If Petter Northug and Marcus Hellner had any doubts as to whether they’d be out of their element during the World Series of Poker in Las Vegas, the high temperatures in the triple digits over the weekend should serve to quash them.
The two may be Olympic gold medalists, but they’re also unseasoned card-players. If they hope to fare well in the tournament, the Scandinavians will have to better old-school pros, new-school math-whizzes, and hundreds of amateur card sharks who proven their skills and earned their spots in the World Series by winning lower-level tournaments.
To be fair, the contest would be far more one-sided if the poker players were matched up with Hellner and Northug in a 50 k. But nonetheless, the two will face long odds when they take to the tables for their first round of play in the No-Limit Hold’em World Championship early next week.
Organizers haven’t released numbers for this year’s tournament, but there were over 6,000 entrants in the World Series in 2009. The first round alone will take place over four days, with hundreds of poker tables spread out over more than an acre of convention center space.
Hellner is said to have little card-playing experience, and while Northug has more—he competed in a high-level European tournament in Monaco this spring—he won’t even be the most heavily favored Norwegian participant.
That honor goes to 21-year-old Annette Obrestad, who won the European version of the World Series of Poker back in 2007, when she was just 19. Her debut in Vegas—which was held back until this year due to her age—has been hotly anticipated by poker websites and fans.
Based on the press she’s gotten in the past few months, Obrestad is as Northug-esque as anyone else in the tournament save Northug himself. The cocky, trash-talking Obrestad slammed her fellow female competitors in a recent profile in ESPN The Magazine, telling a reporter that “girls suck at poker.” In another interview with a newspaper, she added that other women cover up their poker shortcomings “by looking good in a bikini.”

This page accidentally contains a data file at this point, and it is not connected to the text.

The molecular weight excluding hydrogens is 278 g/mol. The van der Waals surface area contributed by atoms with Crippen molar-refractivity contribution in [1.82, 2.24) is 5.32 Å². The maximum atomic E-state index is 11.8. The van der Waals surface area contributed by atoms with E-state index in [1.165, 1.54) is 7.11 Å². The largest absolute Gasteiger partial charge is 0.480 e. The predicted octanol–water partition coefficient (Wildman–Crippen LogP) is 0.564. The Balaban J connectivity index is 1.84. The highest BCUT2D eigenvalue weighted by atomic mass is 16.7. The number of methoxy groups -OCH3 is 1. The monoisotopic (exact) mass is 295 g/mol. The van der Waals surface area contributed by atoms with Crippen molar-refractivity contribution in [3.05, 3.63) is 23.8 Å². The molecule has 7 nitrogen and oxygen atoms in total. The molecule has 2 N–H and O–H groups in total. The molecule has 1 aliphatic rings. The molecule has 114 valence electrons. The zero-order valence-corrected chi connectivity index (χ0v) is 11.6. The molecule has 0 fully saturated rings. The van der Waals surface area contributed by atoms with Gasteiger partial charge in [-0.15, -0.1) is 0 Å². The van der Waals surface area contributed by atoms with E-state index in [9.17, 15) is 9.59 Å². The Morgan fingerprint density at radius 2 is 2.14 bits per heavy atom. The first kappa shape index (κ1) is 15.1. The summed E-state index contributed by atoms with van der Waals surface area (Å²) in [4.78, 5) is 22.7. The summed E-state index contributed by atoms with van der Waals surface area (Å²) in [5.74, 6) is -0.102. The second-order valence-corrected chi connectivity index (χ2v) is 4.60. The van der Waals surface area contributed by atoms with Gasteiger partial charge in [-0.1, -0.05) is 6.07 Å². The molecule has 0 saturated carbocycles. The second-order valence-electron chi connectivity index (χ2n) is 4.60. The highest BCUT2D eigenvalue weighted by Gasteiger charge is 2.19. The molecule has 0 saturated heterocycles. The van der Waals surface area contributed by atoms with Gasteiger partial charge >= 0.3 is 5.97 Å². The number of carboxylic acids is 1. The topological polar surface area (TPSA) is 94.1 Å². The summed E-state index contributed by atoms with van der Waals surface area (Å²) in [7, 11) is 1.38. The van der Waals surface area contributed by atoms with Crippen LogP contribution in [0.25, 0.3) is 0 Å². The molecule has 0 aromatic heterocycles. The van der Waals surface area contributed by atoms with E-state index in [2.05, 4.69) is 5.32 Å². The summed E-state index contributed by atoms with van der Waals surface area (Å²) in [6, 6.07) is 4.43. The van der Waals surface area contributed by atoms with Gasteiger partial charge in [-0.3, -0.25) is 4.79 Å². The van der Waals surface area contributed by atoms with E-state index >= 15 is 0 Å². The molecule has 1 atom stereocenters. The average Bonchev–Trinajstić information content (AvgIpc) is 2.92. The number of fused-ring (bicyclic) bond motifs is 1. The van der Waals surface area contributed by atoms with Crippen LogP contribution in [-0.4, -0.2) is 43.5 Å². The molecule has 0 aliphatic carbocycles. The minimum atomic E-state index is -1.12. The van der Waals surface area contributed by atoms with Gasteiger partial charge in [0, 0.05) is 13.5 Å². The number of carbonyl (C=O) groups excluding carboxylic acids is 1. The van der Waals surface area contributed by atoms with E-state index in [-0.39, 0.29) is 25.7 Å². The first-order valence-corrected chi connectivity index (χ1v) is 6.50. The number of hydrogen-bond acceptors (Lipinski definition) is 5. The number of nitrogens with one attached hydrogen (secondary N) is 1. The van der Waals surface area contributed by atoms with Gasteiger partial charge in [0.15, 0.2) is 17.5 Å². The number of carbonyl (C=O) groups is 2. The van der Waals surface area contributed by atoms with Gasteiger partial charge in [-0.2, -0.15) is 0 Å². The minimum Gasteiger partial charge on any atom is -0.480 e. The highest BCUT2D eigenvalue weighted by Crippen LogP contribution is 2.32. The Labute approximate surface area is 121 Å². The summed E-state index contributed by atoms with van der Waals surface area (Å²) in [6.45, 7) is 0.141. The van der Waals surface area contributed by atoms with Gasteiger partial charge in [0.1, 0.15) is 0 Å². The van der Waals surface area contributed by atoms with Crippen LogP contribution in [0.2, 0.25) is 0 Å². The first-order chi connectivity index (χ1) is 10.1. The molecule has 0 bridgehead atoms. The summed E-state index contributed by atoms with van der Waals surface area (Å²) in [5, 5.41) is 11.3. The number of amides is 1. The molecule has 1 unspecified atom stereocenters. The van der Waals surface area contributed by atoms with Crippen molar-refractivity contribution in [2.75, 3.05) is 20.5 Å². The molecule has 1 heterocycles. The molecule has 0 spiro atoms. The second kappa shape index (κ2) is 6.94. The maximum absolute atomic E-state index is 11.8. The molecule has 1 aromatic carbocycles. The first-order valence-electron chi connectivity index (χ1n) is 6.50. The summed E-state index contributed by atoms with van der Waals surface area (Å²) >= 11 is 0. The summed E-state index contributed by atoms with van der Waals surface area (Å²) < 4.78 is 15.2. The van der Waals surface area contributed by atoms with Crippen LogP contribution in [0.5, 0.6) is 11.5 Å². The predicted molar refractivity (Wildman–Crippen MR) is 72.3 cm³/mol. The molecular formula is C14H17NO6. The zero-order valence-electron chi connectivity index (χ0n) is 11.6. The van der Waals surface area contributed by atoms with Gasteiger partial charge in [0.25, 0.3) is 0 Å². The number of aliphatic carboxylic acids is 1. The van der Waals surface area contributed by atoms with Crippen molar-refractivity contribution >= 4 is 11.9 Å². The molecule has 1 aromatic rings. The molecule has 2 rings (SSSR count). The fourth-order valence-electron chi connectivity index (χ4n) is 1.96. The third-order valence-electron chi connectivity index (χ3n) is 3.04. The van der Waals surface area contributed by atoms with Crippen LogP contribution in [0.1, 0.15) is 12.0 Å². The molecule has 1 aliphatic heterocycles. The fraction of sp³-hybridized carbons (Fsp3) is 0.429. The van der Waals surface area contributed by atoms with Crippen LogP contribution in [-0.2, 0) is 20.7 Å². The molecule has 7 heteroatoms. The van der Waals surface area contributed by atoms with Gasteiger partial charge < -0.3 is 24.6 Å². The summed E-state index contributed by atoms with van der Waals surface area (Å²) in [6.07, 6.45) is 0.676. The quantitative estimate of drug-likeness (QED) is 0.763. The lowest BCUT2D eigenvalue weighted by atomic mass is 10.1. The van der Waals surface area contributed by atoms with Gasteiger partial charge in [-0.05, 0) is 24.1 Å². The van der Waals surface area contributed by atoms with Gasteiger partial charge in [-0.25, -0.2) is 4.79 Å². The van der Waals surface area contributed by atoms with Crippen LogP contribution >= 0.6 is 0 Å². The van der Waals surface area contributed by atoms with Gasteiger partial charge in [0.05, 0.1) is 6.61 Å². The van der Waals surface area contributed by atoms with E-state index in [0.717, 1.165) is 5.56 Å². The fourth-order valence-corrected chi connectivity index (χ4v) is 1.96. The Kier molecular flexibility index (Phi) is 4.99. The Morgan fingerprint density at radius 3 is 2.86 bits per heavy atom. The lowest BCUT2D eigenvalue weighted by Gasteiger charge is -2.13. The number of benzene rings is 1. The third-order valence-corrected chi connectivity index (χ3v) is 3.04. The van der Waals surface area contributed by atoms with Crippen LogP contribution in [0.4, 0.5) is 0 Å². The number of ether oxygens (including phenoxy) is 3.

But before they take on professionals like Obrestad, Northug and Hellner will have a chance to get warmed up on Sunday night. Before their first day of tournament play, the pair will go head-to-head in a one-on-one poker match-up orchestrated by Vi Menn, the Norwegian magazine that sponsors Northug and paid his $10,000 entry fee to the World Series.
According to the World Series of Poker’s website, Northug and Hellner will take home money if they are among the last 10 percent of players remaining in the tournament. For that to happen, though, the Scandinavians will have to survive roughly a week of poker and Vegas heat. And in the unlikely event that either qualifies for the final table of nine, they’ll be forced to schedule another trip to the U.S. in November. The World Series postpones its last round of play until then to allow players to line up sponsorship and for networks to hype the event.
The World Series of Poker is held at the Rio, while the one-on-one competition will take place at The Palms Casino—also the site of a rollerski race between the two Scandinavians on Tuesday. Exact details of that race are still unconfirmed; FasterSkier will have a full preview as soon as they become available.
FasterSkier has arrived in Vegas and will be providing coverage of the entire trip—stay tuned!
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Nat Herz is an Alaska-based journalist who moonlights for FasterSkier as an occasional reporter and podcast host. He was FasterSkier's full-time reporter in 2010 and 2011.